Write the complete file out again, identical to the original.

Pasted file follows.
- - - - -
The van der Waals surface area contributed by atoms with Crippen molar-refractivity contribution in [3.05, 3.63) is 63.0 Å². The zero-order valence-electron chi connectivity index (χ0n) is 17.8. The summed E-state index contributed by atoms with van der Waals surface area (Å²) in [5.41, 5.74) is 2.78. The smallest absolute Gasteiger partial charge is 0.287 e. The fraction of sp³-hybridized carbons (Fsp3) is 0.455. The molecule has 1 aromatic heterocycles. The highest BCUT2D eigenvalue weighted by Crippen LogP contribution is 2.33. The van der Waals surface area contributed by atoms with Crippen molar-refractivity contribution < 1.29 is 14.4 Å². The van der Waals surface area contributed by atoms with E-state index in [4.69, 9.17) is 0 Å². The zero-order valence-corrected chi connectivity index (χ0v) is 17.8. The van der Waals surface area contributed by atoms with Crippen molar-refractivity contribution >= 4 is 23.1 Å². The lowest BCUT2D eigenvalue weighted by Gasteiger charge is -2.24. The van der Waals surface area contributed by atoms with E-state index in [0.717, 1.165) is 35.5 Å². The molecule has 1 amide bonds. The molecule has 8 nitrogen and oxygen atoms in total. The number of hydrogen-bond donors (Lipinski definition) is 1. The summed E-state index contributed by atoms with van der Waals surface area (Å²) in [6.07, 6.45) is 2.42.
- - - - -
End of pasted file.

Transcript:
The van der Waals surface area contributed by atoms with Crippen molar-refractivity contribution in [3.05, 3.63) is 63.0 Å². The zero-order valence-electron chi connectivity index (χ0n) is 17.8. The summed E-state index contributed by atoms with van der Waals surface area (Å²) in [5.41, 5.74) is 2.78. The smallest absolute Gasteiger partial charge is 0.287 e. The fraction of sp³-hybridized carbons (Fsp3) is 0.455. The molecule has 1 aromatic heterocycles. The highest BCUT2D eigenvalue weighted by Crippen LogP contribution is 2.33. The van der Waals surface area contributed by atoms with Crippen molar-refractivity contribution < 1.29 is 14.4 Å². The van der Waals surface area contributed by atoms with E-state index in [4.69, 9.17) is 0 Å². The zero-order valence-corrected chi connectivity index (χ0v) is 17.8. The van der Waals surface area contributed by atoms with Crippen molar-refractivity contribution >= 4 is 23.1 Å². The lowest BCUT2D eigenvalue weighted by Gasteiger charge is -2.24. The van der Waals surface area contributed by atoms with E-state index in [0.717, 1.165) is 35.5 Å². The molecule has 1 amide bonds. The molecule has 8 nitrogen and oxygen atoms in total. The number of hydrogen-bond donors (Lipinski definition) is 1. The summed E-state index contributed by atoms with van der Waals surface area (Å²) in [6.07, 6.45) is 2.42.